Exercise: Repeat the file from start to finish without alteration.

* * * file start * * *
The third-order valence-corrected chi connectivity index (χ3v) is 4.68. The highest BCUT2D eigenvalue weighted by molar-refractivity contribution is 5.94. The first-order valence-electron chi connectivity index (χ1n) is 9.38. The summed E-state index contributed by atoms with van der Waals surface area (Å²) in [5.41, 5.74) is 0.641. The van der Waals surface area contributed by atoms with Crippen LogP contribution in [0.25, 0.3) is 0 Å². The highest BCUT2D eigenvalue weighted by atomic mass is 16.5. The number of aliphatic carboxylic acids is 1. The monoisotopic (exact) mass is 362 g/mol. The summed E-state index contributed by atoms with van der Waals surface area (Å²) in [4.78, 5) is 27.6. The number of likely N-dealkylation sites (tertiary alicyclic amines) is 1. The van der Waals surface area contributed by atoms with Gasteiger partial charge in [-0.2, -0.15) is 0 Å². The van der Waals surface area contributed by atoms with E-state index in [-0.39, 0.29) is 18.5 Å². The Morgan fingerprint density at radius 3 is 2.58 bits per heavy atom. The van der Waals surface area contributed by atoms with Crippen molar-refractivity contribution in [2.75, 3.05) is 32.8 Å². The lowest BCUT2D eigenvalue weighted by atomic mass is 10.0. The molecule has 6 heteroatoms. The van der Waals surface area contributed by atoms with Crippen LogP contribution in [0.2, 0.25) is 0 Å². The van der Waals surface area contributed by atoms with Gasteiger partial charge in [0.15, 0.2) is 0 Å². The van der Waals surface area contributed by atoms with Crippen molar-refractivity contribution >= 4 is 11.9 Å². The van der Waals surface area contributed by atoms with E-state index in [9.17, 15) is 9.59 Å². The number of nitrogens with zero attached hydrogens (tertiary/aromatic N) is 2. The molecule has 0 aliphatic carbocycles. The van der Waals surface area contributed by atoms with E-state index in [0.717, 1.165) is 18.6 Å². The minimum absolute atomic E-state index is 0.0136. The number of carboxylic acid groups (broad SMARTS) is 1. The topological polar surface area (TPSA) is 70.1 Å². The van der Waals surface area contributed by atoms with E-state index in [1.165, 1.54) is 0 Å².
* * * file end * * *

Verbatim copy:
The third-order valence-corrected chi connectivity index (χ3v) is 4.68. The highest BCUT2D eigenvalue weighted by molar-refractivity contribution is 5.94. The first-order valence-electron chi connectivity index (χ1n) is 9.38. The summed E-state index contributed by atoms with van der Waals surface area (Å²) in [5.41, 5.74) is 0.641. The van der Waals surface area contributed by atoms with Crippen LogP contribution in [0.25, 0.3) is 0 Å². The highest BCUT2D eigenvalue weighted by atomic mass is 16.5. The number of aliphatic carboxylic acids is 1. The monoisotopic (exact) mass is 362 g/mol. The summed E-state index contributed by atoms with van der Waals surface area (Å²) in [4.78, 5) is 27.6. The number of likely N-dealkylation sites (tertiary alicyclic amines) is 1. The van der Waals surface area contributed by atoms with Gasteiger partial charge in [-0.2, -0.15) is 0 Å². The van der Waals surface area contributed by atoms with E-state index in [-0.39, 0.29) is 18.5 Å². The Morgan fingerprint density at radius 3 is 2.58 bits per heavy atom. The van der Waals surface area contributed by atoms with Crippen molar-refractivity contribution in [2.75, 3.05) is 32.8 Å². The lowest BCUT2D eigenvalue weighted by atomic mass is 10.0. The molecule has 6 heteroatoms. The van der Waals surface area contributed by atoms with Crippen LogP contribution in [0.2, 0.25) is 0 Å². The van der Waals surface area contributed by atoms with Gasteiger partial charge in [0.15, 0.2) is 0 Å². The van der Waals surface area contributed by atoms with Crippen molar-refractivity contribution >= 4 is 11.9 Å². The van der Waals surface area contributed by atoms with E-state index in [9.17, 15) is 9.59 Å². The number of nitrogens with zero attached hydrogens (tertiary/aromatic N) is 2. The molecule has 0 aliphatic carbocycles. The van der Waals surface area contributed by atoms with E-state index in [0.717, 1.165) is 18.6 Å². The minimum absolute atomic E-state index is 0.0136. The number of carboxylic acid groups (broad SMARTS) is 1. The topological polar surface area (TPSA) is 70.1 Å². The van der Waals surface area contributed by atoms with E-state index in [1.165, 1.54) is 0 Å².